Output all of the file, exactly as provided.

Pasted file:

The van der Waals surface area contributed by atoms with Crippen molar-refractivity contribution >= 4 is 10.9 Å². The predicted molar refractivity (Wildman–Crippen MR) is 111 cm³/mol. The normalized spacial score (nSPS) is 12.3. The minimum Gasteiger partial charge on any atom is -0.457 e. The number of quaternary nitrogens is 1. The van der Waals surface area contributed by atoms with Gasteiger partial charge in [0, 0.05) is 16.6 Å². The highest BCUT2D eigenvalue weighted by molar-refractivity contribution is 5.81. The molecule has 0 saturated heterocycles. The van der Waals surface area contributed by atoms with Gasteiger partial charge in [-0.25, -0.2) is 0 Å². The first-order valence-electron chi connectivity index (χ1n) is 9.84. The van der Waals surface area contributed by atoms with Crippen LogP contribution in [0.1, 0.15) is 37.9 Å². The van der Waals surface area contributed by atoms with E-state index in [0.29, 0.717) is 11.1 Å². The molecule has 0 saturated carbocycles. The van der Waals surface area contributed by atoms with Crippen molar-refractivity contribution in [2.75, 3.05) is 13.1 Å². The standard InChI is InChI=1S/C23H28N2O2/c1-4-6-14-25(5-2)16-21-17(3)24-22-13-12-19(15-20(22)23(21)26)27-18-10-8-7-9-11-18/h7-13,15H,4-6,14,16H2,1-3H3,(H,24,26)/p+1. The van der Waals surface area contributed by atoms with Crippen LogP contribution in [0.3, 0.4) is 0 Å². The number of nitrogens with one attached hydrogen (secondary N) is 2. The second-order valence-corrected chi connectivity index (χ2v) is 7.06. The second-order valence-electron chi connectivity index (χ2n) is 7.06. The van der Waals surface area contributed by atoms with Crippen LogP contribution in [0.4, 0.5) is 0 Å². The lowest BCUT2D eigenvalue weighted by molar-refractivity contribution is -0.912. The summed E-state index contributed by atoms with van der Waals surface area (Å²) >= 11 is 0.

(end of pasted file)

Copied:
The van der Waals surface area contributed by atoms with Crippen molar-refractivity contribution >= 4 is 10.9 Å². The predicted molar refractivity (Wildman–Crippen MR) is 111 cm³/mol. The normalized spacial score (nSPS) is 12.3. The minimum Gasteiger partial charge on any atom is -0.457 e. The number of quaternary nitrogens is 1. The van der Waals surface area contributed by atoms with Gasteiger partial charge in [0, 0.05) is 16.6 Å². The highest BCUT2D eigenvalue weighted by molar-refractivity contribution is 5.81. The molecule has 0 saturated heterocycles. The van der Waals surface area contributed by atoms with Gasteiger partial charge in [-0.25, -0.2) is 0 Å². The first-order valence-electron chi connectivity index (χ1n) is 9.84. The van der Waals surface area contributed by atoms with Crippen LogP contribution in [0.1, 0.15) is 37.9 Å². The van der Waals surface area contributed by atoms with E-state index in [0.29, 0.717) is 11.1 Å². The molecule has 0 saturated carbocycles. The van der Waals surface area contributed by atoms with Crippen molar-refractivity contribution in [2.75, 3.05) is 13.1 Å². The standard InChI is InChI=1S/C23H28N2O2/c1-4-6-14-25(5-2)16-21-17(3)24-22-13-12-19(15-20(22)23(21)26)27-18-10-8-7-9-11-18/h7-13,15H,4-6,14,16H2,1-3H3,(H,24,26)/p+1. The van der Waals surface area contributed by atoms with Crippen LogP contribution in [0.3, 0.4) is 0 Å². The number of nitrogens with one attached hydrogen (secondary N) is 2. The second-order valence-corrected chi connectivity index (χ2v) is 7.06. The second-order valence-electron chi connectivity index (χ2n) is 7.06. The van der Waals surface area contributed by atoms with Crippen LogP contribution in [0.4, 0.5) is 0 Å². The lowest BCUT2D eigenvalue weighted by molar-refractivity contribution is -0.912. The summed E-state index contributed by atoms with van der Waals surface area (Å²) >= 11 is 0.